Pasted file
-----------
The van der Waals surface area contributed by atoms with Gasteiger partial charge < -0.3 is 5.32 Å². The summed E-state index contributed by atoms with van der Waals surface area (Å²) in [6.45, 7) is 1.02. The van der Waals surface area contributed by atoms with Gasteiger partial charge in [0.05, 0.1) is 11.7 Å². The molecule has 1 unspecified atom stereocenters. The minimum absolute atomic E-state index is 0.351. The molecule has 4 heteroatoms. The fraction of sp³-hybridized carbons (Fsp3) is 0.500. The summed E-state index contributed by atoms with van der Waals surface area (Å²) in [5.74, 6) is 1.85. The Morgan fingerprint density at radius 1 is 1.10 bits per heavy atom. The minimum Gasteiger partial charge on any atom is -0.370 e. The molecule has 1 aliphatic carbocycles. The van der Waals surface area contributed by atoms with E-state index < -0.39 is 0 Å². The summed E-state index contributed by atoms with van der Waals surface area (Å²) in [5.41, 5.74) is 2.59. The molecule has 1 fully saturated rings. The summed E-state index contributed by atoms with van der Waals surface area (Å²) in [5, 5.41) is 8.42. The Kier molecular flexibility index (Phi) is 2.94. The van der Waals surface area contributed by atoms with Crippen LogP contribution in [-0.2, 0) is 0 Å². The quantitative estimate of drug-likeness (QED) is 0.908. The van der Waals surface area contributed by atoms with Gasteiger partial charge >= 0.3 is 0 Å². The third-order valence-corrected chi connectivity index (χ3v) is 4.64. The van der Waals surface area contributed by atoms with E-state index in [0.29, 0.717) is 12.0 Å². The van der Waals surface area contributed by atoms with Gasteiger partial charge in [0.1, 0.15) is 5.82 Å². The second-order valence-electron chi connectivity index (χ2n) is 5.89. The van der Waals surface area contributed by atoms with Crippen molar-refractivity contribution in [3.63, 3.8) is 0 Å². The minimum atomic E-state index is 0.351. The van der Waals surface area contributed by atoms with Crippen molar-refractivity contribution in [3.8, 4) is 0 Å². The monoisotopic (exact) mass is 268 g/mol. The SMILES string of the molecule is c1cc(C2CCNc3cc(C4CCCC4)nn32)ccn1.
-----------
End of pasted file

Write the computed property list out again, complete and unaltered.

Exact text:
The van der Waals surface area contributed by atoms with Gasteiger partial charge < -0.3 is 5.32 Å². The summed E-state index contributed by atoms with van der Waals surface area (Å²) in [6.45, 7) is 1.02. The van der Waals surface area contributed by atoms with Gasteiger partial charge in [0.05, 0.1) is 11.7 Å². The molecule has 1 unspecified atom stereocenters. The minimum absolute atomic E-state index is 0.351. The molecule has 4 heteroatoms. The fraction of sp³-hybridized carbons (Fsp3) is 0.500. The summed E-state index contributed by atoms with van der Waals surface area (Å²) in [5.74, 6) is 1.85. The Morgan fingerprint density at radius 1 is 1.10 bits per heavy atom. The minimum Gasteiger partial charge on any atom is -0.370 e. The molecule has 1 aliphatic carbocycles. The van der Waals surface area contributed by atoms with E-state index < -0.39 is 0 Å². The summed E-state index contributed by atoms with van der Waals surface area (Å²) in [5.41, 5.74) is 2.59. The molecule has 1 fully saturated rings. The summed E-state index contributed by atoms with van der Waals surface area (Å²) in [5, 5.41) is 8.42. The Kier molecular flexibility index (Phi) is 2.94. The van der Waals surface area contributed by atoms with Crippen LogP contribution in [-0.2, 0) is 0 Å². The quantitative estimate of drug-likeness (QED) is 0.908. The van der Waals surface area contributed by atoms with Gasteiger partial charge >= 0.3 is 0 Å². The third-order valence-corrected chi connectivity index (χ3v) is 4.64. The van der Waals surface area contributed by atoms with E-state index in [0.29, 0.717) is 12.0 Å². The van der Waals surface area contributed by atoms with Gasteiger partial charge in [0.1, 0.15) is 5.82 Å². The second-order valence-electron chi connectivity index (χ2n) is 5.89. The van der Waals surface area contributed by atoms with Crippen molar-refractivity contribution in [3.63, 3.8) is 0 Å². The minimum atomic E-state index is 0.351. The van der Waals surface area contributed by atoms with Crippen molar-refractivity contribution in [3.8, 4) is 0 Å². The monoisotopic (exact) mass is 268 g/mol. The SMILES string of the molecule is c1cc(C2CCNc3cc(C4CCCC4)nn32)ccn1.